unless you are As a road racer to save weight, your bike should probably have a dropper post. You run a cable from the bike’s seatpost to a small lever on the handlebar. With just a quick flick of your thumb, you can change the saddle height of your bike without getting off the bike or even stopping to pedal.
A few years ago, every mountain bike came with one of these, and it was a game changer. Sometimes you want your legs to be fully extended so you can efficiently transfer as much power as possible to the pedals. Other times you want your saddle lower, like when you’re navigating rocks, the alternative to being able to put your feet down is to repeatedly slam the rest of your body (and the bike) into Mother Earth.
These are just a few of the reasons I’m excited to see a dropper post added to Specialized’s Turbo Terro X 4.0 e-bike. Why develop a whole new frame geometry (as companies like Electra have been testing) when you can just add a dropper seatpost? This and many other smart tweaks make this all-around electric mountain bike your chatter killer.
The easiest way to describe the Turbo Tero X is that it’s one of Specialized’s signature mountain bikes, equipped with an engine and tuned for use as both a commuter bike and a gravel bike. It rides like a mountain bike—it has straight handlebars, you steer while sitting upright, and the medium and large versions have huge 29-inch front wheels. This particular configuration, with a large front wheel and slightly smaller rear wheel, is known as a mullet style bike and is considered better for rough terrain, although I have to admit I ride a small frame that can’t accommodate the large front wheel, so only two 27.5 inch wheels.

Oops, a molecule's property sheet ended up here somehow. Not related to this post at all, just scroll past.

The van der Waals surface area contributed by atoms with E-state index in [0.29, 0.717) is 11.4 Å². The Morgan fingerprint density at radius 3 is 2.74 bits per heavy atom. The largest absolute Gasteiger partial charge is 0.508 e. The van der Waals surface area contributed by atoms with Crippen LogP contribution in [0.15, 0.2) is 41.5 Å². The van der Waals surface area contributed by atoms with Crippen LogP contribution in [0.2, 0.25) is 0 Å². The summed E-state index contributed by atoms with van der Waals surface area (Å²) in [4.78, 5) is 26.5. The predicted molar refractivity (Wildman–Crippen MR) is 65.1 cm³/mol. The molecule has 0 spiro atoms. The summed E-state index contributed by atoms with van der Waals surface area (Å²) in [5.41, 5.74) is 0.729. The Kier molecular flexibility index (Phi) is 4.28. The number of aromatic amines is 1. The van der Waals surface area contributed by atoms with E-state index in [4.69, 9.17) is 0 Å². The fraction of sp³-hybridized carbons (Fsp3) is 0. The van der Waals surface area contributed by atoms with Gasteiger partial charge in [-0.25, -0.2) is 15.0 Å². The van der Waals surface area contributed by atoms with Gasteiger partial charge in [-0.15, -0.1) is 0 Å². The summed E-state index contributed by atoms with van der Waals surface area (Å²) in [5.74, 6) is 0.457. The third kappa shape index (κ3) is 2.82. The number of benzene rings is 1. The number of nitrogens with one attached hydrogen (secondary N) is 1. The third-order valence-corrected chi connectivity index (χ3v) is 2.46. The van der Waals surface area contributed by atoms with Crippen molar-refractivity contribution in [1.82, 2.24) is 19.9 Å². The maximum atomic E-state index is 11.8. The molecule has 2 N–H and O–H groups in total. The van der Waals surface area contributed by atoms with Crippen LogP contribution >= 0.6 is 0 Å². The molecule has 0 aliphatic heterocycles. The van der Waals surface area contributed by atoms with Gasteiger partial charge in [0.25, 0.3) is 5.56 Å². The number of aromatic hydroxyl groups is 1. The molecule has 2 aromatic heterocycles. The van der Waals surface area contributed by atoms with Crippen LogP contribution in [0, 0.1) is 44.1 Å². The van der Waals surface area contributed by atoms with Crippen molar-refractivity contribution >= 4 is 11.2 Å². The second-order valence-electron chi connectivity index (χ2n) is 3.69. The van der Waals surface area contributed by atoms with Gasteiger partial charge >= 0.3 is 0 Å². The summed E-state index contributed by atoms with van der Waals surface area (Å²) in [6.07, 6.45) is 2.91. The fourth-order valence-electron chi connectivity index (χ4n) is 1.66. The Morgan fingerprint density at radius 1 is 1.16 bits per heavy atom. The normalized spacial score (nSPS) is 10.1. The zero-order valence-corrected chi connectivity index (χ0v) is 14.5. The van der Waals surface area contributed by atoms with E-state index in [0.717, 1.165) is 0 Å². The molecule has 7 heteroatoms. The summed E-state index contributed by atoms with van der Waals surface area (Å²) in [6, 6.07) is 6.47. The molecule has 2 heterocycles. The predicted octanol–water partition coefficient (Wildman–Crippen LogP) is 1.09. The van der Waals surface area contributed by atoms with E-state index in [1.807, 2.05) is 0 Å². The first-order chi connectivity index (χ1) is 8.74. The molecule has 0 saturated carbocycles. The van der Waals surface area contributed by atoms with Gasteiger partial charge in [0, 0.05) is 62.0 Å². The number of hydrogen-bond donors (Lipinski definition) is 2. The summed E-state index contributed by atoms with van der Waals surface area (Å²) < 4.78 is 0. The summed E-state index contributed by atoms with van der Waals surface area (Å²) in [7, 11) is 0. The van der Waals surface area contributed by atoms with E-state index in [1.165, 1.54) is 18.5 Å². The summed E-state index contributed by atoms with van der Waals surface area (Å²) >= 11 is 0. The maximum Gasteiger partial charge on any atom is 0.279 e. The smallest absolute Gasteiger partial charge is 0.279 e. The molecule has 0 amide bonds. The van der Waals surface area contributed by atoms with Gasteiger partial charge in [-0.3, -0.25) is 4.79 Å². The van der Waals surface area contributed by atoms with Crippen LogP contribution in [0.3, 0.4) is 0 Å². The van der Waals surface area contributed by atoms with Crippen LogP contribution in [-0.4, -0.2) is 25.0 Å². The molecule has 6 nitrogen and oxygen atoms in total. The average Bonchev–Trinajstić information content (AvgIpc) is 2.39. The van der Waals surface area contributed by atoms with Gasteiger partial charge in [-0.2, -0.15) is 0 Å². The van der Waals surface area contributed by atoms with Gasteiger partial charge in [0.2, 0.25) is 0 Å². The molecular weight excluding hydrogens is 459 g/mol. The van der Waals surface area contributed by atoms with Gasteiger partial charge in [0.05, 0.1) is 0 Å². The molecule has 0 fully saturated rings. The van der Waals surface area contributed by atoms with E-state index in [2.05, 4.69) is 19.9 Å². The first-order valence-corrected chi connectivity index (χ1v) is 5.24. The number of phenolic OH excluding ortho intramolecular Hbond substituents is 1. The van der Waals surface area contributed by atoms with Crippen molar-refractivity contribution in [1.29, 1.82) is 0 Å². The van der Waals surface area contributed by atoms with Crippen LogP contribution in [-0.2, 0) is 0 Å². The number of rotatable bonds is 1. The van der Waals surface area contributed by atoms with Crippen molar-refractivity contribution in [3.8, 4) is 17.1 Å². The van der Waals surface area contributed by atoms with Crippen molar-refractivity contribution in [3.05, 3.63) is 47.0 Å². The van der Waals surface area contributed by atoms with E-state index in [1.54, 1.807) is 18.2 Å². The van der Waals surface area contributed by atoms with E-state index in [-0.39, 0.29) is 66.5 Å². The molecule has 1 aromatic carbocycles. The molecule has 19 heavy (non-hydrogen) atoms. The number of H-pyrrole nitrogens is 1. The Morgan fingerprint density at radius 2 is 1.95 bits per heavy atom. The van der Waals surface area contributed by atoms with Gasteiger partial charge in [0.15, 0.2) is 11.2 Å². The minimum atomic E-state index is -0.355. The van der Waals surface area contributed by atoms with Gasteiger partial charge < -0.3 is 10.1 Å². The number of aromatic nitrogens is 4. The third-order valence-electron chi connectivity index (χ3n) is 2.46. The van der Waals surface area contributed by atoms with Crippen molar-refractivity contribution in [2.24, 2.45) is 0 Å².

Probably the most obvious thing about mountain biking is the suspension system. While many cheaper e-bikes now include front and rear shock absorbers, Specialized has manufactured and patented full-suspension systems for more than 20 years.
When I picked up the Turbo Tero X, the crew calibrated the suspension for my weight—obviously, a 115-pound rider doesn’t need as much cushioning as a 200-pound rider. As with mountain bikes, you can lock the front shock so it doesn’t wobble too much and waste energy as you climb steep hills. A knob on the single-pivot rear suspension lets you tweak it further, depending on where and how you ride.
Like most good things in life, it’s hard to explain how much better it feels to ride a bike that fits you and has drive components with purpose, rather than one that’s included on a checklist to tick the specs. If you’re evaluating a bike purely by power, the Turbo Tero X probably won’t look as good as it has Europe’s largest 250W motor and 730Wh battery.
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